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Kelvin Onyango
Nyati

Can an artificial intelligence with a higher IQ than humans be considered more intelligent than humans?

This answer depends upon what we mean by “intelligence”. We humans have used our ingenuity to harness the electronic properties of inorganic elements like silicon, to simulate human intelligence. Computer chips, operating on the simple rules of logic that humans implement in the deductive process, are able to execute mathematical algorithms much faster than we can. They can beat us in strategy games like chess and GO, and they can store and recall prodigious amounts of information that exceed the capacity of the human brain. Such outstanding performance suggests to many that these devices display a higher level of intelligence than humans.

Early in the development of such devices, Alan Turing, addressed the question, “Can machines think?” He argued that if a human interrogator at a keyboard asks questions of a human as well as a computer, both hidden from view, and is unable to determine from their answers, which of them is human, then that computer is truly a thinking machine. This has since been referred to as the Turing test for a thinking machine. In some sense, this is Turing’s definition of “intelligence.”

Today, after seventy years of artificial intelligence development, we make a telephone call to a commercial company to deal with an unusual issue like a malfunctioning credit card or a request to check whether an e-transfer to a particular party can be transacted in a different way, and we are meet with a series of robotic responses. These responses are often unhelpful and we are referred to a useless list of FAQ’s (frequently asked questions) none of which matches our issue. If we are lucky enough to connect with a reasonably intelligent human being, we have a much better chance of having our question understood and our problem resolved. The superiority of humans in this instance, is the unique human ability to understand concepts. Artificial intelligence is based on algorithms that are discrete and process information in a linear fashion. Humans, on the other hand, “understand” concepts the same way we understand metaphor–using relationships and connections that is more analogue than digital. For that reason, those who believe in the “soft AI” philosophy (such as Roger Penrose and others) argue that AI will never acquire “real intelligence.” Attributing an IQ to a machine is still outside our scope, because the concept of intelligence is not clearly defined.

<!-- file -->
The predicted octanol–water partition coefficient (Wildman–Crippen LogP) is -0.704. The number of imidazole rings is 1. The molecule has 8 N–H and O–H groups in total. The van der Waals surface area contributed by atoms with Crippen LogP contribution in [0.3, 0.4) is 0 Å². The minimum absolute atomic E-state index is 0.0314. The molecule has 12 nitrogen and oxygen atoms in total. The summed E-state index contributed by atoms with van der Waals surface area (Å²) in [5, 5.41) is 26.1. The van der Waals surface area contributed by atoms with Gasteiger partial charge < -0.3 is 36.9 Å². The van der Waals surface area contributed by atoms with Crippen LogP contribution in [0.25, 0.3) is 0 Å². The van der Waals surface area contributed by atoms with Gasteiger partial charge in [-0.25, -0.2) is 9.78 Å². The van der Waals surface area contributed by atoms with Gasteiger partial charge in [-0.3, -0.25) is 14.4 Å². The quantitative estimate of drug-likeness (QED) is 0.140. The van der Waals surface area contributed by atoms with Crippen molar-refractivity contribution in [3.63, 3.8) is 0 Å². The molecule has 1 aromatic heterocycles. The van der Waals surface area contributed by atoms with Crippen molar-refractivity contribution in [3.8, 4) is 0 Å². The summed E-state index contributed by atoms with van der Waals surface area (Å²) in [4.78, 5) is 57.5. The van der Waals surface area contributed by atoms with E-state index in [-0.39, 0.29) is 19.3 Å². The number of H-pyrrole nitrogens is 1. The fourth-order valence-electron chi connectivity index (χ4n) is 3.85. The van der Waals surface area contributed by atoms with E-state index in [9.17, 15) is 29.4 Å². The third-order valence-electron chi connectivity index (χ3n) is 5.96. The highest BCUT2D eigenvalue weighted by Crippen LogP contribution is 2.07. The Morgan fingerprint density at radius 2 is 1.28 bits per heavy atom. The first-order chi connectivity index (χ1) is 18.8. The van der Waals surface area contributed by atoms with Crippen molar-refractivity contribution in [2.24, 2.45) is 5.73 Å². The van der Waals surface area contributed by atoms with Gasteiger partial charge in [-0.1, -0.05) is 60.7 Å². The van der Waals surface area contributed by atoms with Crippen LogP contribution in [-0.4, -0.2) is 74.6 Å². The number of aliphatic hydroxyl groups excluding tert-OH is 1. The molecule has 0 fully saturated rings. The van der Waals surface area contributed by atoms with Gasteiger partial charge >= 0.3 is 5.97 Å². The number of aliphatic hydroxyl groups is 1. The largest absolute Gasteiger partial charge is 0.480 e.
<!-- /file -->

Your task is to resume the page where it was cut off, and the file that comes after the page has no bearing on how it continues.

Of course, quantum computing offers possibilities for parallel processing and a departure from linear processing, and artificial intelligence may grow well beyond what we currently imagine, but so far, I have found in my work with ChatGP, and other AI applications, that, in spite of its remarkable capability, it pales in comparison to a conversation with a highly intelligent individual in its ability to process and respond to creative new ideas. The human mind is encumbered with limitations in its processing power, and is corrupted by emotional interventions, yet it still has a capacity for understanding that is not yet evident in artificial intelligence.

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